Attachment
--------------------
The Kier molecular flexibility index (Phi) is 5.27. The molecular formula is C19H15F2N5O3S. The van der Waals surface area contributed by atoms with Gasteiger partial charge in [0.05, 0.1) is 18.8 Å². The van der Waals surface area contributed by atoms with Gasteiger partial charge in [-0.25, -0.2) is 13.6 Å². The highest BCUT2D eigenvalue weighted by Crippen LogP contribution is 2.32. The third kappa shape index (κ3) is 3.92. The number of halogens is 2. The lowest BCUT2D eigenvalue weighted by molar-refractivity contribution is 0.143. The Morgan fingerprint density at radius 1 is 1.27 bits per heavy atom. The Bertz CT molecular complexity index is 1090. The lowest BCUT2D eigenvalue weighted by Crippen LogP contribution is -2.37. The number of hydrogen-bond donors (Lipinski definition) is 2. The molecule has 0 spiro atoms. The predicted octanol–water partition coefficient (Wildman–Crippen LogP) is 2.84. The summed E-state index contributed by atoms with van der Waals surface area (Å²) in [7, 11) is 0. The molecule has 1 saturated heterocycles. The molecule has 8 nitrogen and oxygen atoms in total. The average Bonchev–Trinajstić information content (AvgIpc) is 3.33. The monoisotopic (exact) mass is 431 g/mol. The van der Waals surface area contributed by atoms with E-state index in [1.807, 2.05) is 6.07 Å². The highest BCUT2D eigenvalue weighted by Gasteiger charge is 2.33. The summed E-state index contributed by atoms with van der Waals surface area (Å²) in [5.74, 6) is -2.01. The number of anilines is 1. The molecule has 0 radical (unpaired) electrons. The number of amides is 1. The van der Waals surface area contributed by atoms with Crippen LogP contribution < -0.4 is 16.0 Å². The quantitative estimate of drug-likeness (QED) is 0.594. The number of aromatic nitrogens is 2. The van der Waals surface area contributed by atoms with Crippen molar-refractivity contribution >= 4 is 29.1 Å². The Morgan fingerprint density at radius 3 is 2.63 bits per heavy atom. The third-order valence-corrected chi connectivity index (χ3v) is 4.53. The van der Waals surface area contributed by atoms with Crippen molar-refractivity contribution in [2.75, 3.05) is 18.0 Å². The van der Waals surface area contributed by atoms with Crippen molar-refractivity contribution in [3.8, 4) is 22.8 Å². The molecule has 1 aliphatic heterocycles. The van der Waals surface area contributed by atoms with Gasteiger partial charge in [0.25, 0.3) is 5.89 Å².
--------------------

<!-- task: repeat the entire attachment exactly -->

The Kier molecular flexibility index (Phi) is 5.27. The molecular formula is C19H15F2N5O3S. The van der Waals surface area contributed by atoms with Gasteiger partial charge in [0.05, 0.1) is 18.8 Å². The van der Waals surface area contributed by atoms with Gasteiger partial charge in [-0.25, -0.2) is 13.6 Å². The highest BCUT2D eigenvalue weighted by Crippen LogP contribution is 2.32. The third kappa shape index (κ3) is 3.92. The number of halogens is 2. The lowest BCUT2D eigenvalue weighted by molar-refractivity contribution is 0.143. The Morgan fingerprint density at radius 1 is 1.27 bits per heavy atom. The Bertz CT molecular complexity index is 1090. The lowest BCUT2D eigenvalue weighted by Crippen LogP contribution is -2.37. The number of hydrogen-bond donors (Lipinski definition) is 2. The molecule has 0 spiro atoms. The predicted octanol–water partition coefficient (Wildman–Crippen LogP) is 2.84. The summed E-state index contributed by atoms with van der Waals surface area (Å²) in [7, 11) is 0. The molecule has 1 saturated heterocycles. The molecule has 8 nitrogen and oxygen atoms in total. The average Bonchev–Trinajstić information content (AvgIpc) is 3.33. The monoisotopic (exact) mass is 431 g/mol. The van der Waals surface area contributed by atoms with E-state index in [1.807, 2.05) is 6.07 Å². The highest BCUT2D eigenvalue weighted by Gasteiger charge is 2.33. The summed E-state index contributed by atoms with van der Waals surface area (Å²) in [5.74, 6) is -2.01. The number of anilines is 1. The molecule has 0 radical (unpaired) electrons. The number of amides is 1. The van der Waals surface area contributed by atoms with Crippen LogP contribution < -0.4 is 16.0 Å². The quantitative estimate of drug-likeness (QED) is 0.594. The number of aromatic nitrogens is 2. The van der Waals surface area contributed by atoms with Crippen molar-refractivity contribution >= 4 is 29.1 Å². The Morgan fingerprint density at radius 3 is 2.63 bits per heavy atom. The third-order valence-corrected chi connectivity index (χ3v) is 4.53. The van der Waals surface area contributed by atoms with Crippen molar-refractivity contribution in [2.75, 3.05) is 18.0 Å². The van der Waals surface area contributed by atoms with Crippen molar-refractivity contribution in [3.8, 4) is 22.8 Å². The molecule has 1 aliphatic heterocycles. The van der Waals surface area contributed by atoms with Gasteiger partial charge in [0.25, 0.3) is 5.89 Å².